Austin purports that law is legally valid where it is issued by a someone (i.e. a Sovereign) who is habitually obeyed, with consequential sanctions if its subjects do not comply with it (“command theory”). Sanctions are key to his theory of validity as without them, commands would be no more than requests. This posited an antiseptic separation between law and morality (Kellogg 2007, p.-36).
While Austin’s theory is simple and easy to follow, it is unpersuasive insofar as it apperas to be an over-simplistic and inadequate account of the law. His theory exclusively focused on law in its vertical and duty-imposing guise, habitual obeyance and largely lacked the concept of rules (Schauer, ...view middle of the document...
Austin’s proposition of sanctions as a sole criterion for valid and legally binding law tends to be reductionist in nature and fails to account for many real life circumstances. Therefore, as a whole, his theory is largely unpersuasive.
In contrast, although Hart’s theory is fallible to a certain extent, his theory is more holistic (compared to Austin) and is better able to explain what makes the law a law in a systematic manner. Further, the posivitist theory he proposes is one that is fundamental and descriptive.
Hart characterizes the legal system as a union of primary and secondary rules. Instead of habits, Hart proposes that legally binding rules are created by the only if there is a social practice of treating that source of directives as binding. This culminates in his theory that the legal system is one of primary rules which are recognized and validated by the secondary Rule of Recognition. Primary rules tells the citizen what he can and cannot do. The secondary Rule of Recognition is an open-textured concept and in itself cannot be assessed as it is a complex social fact about official attitudes and practice. It exists when it is accepted and employed in general practice, especially where courts, legislators, officials and citizens act in a consistent way that corresponds with the presumed existence and acceptance of such a rule (MIT Philosophy of Law, 2012). This Rule of Recognition can be complex and incorporate hierarchial aspects of a legal system – this is illustrated in Singapore where amongst the sources that validate what a primary rule is, the Constitution is more supreme than Statutes.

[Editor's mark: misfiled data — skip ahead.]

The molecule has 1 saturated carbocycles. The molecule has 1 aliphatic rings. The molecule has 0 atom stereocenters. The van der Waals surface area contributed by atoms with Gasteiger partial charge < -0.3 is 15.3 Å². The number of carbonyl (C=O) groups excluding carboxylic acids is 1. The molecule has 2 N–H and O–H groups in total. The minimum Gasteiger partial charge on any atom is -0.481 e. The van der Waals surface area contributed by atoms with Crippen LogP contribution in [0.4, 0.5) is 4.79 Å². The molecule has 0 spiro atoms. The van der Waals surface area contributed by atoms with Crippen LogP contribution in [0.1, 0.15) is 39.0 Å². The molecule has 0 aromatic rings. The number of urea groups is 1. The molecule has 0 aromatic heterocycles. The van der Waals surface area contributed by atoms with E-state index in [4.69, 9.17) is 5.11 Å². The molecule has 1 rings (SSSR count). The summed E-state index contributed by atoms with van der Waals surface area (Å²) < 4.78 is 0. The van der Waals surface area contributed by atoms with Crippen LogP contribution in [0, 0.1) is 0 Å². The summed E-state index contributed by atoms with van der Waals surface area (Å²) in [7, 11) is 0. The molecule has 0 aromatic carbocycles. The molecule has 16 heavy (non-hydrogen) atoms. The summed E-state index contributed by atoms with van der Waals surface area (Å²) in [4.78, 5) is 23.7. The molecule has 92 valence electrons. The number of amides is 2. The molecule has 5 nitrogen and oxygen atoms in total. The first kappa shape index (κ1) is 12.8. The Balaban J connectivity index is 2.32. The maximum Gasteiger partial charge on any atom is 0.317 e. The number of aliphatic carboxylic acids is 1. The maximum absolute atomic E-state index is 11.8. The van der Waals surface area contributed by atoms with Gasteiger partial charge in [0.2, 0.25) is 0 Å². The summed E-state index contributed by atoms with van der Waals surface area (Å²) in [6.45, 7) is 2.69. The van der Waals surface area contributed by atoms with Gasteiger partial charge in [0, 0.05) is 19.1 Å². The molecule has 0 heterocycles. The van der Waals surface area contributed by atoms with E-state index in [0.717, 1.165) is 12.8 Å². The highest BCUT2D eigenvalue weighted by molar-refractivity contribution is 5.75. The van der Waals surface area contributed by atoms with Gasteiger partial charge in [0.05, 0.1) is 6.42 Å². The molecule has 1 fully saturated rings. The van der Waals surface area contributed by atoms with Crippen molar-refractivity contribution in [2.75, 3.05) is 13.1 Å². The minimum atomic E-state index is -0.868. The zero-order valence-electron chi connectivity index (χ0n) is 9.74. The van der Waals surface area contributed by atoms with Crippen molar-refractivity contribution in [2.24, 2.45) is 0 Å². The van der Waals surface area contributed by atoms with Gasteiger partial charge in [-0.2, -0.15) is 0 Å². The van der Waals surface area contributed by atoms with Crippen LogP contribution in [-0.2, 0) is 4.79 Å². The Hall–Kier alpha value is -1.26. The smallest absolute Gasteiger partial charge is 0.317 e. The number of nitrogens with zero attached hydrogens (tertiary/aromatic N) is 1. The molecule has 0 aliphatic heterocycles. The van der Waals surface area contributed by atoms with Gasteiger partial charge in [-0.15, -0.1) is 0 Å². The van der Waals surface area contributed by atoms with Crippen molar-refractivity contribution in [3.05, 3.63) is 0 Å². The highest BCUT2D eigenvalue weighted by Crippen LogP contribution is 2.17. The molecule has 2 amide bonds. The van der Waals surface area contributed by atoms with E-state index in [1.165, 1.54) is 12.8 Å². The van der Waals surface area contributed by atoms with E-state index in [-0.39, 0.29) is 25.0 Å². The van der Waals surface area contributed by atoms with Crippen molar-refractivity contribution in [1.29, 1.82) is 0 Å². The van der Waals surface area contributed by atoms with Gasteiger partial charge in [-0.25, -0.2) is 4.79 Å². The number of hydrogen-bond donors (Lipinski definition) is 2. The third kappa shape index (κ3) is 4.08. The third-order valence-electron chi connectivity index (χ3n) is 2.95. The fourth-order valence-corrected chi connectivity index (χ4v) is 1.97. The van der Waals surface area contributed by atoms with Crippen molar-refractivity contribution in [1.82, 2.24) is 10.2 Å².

As to the “internal” aspect of the law, Hart proposes that primary rules are also valid to a certain extent as they are accepted standards of behaviour whereby citizens are internally induced to comply with the law regardless of the existence of force simply because they accept the rule as a standard for their behaviour of society (i.e. social habits). Hart believes that his Rule of Recognition is essential as a system with only primary (duty-imposing) rules will face several problems. These include uncertainty as to what the rules actually are, resulting inefficiencies arising from disputes as to whether a rule was actually broken, and a static system where changes in the rules has to occur organically. Such a justification is persuasive a pragmatic lawyer as certainty and efficacy is of paramount importance.
Certainty in the law is buttressed by the fact that Hart posits that substantive morality can be separate from the concept of rules and its validity. Simply put, a substantively unjust law is still valid if it is recognized by the sources that constitute the Rule of Recognition. Where the Natural law position may present difficulties in ascertaining what rules are morally desirable, a highly subjective matter, the Hartian view gives a more certain indication of what is considered law. However, Hart does not totally discount morality...